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Dreamweaver CS3 Beyond the Basics
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Understanding the Spry framework


From:

Dreamweaver CS3 Beyond the Basics

with James Williamson

Video: Understanding the Spry framework

In this chapter, we will examine one of the most anticipated additions to Dreamweaver CS3, the integrated Spry framework. Adobe Spry framework is not new, in fact, the previous version of Dreamweaver supported hand-coding Spry, but in CS3, Adobe has added Spry framework tools to Dreamweaver's interface, which will greatly simplify adding Spry functionality to our pages. Now, before we get into actually adding Spry elements to our page, let's have a brief overview of what Spry is. Spry is the name for Adobe's JavaScript AJAX library and the associated effects. Dreamweaver CS3 ships with Spry 1.4, but Adobe is constantly updating it, so be sure to go to Adobe Labs to check to see if you have them as current version.
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  1. 2m 3s
    1. Welcome
      1m 17s
    2. Using the exercise files
      46s
  2. 1h 23m
    1. Reviewing the Coding toolbar
      8m 42s
    2. Customizing the Coding toolbar
      9m 52s
    3. Taking advantage of Code Hinting
      7m 20s
    4. Using snippets and shortcuts
      11m 10s
    5. Using the Quick Tag Editor
      5m 18s
    6. Using Find and Replace
      9m 50s
    7. Regular expressions
      5m 39s
    8. Using Bridge with Dreamweaver CS3
      8m 28s
    9. Round-trip editing with Photoshop CS3
      3m 40s
    10. Leveraging image variables in Photoshop CS3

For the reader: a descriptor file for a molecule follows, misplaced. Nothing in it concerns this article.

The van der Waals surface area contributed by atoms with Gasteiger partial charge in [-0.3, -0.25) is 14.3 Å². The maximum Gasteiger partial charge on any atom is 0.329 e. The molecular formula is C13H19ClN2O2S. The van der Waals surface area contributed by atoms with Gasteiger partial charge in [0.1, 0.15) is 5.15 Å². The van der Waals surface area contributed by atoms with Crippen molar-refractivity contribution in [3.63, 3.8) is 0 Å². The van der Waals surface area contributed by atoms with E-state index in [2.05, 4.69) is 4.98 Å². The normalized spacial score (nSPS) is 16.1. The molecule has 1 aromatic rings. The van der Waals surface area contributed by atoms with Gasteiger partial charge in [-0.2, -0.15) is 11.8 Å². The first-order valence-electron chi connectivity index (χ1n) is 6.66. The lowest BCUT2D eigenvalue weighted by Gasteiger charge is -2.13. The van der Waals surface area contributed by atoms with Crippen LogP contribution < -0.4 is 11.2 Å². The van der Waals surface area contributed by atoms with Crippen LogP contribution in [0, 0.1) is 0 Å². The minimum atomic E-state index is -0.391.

7m 32s
    11. Integrating external variables into your workflow
      6m 16s
  3. 37m 26s
    1. Understanding the CSS Styles panel
      7m 59s
    2. Understanding the Cascade
      5m 50s
    3. Understanding Inheritance
      5m 8s
    4. Understanding Specificity
      7m 5s
    5. Managing CSS styles
      5m 4s
    6. Using Design-Time style sheets
      6m 20s
  4. 2h 19m
    1. Using the new CSS template pages
      5m 59s
    2. Understanding DIV tag structure and layout
      12m 0s
    3. Understanding the CSS box model
      10m 0s
    4. Using absolute and relative positioning
      8m 35s
    5. Understanding floating elements
      7m 9s
    6. Clearing floats
      7m 19s
    7. Using floats to control page layout
      3m 45s
    8. Building structure and assigning IDs
      10m 19s
    9. Applying basic styling to structured content
      11m 14s
    10. Positioning container elements
      11m 4s
    11. Enhancing layouts with background graphics
      11m 48s
    12. Creating faux columns with background graphics
      8m 55s
    13. Creating rounded corners with background graphics
      9m 17s
    14. Building navigation with CSS
      16m 57s
    15. Using Dreamweaver's Browser Check feature
      5m 31s
  5. 53m 22s
    1. Creating properly structured forms
      6m 30s
    2. Creating accessible forms
      6m 41s
    3. Using CSS to lay out form structure
      7m 40s
    4. Creating vertical columns for form elements
      7m 48s
    5. Adding user feedback
      5m 52s
    6. Applying advanced styling to forms
      8m 11s
    7. Client-side form validation
      4m 17s
    8. Validating forms with the Spry Validation tools
      6m 23s
  6. 1h 20m
    1. Understanding the Spry framework
      3m 43s
    2. Defining a data source for use in Spry
      3m 56s
    3. Creating a Spry table
      8m 8s
    4. Using the Spry widgets
      8m 11s
    5. Connecting various data sets
      4m 50s
    6. Understanding Spry widget structures
      7m 1s
    7. Applying custom styles to Spry widgets
      6m 24s
    8. Applying additional custom styles to Spry widgets
      8m 46s
    9. Controlling Spry widget behaviors with JavaScript
      6m 0s
    10. Controlling Spry widget animations with JavaScript
      9m 31s
    11. Creating effects with Spry behaviors
      4m 42s
    12. Hand-coding Spry
      9m 11s
  7. 1h 11m
    1. Creating a base template
      8m 6s
    2. Creating editable attributes
      6m 26s
    3. Creating a new page from a template
      7m 42s
    4. Applying a template to an existing page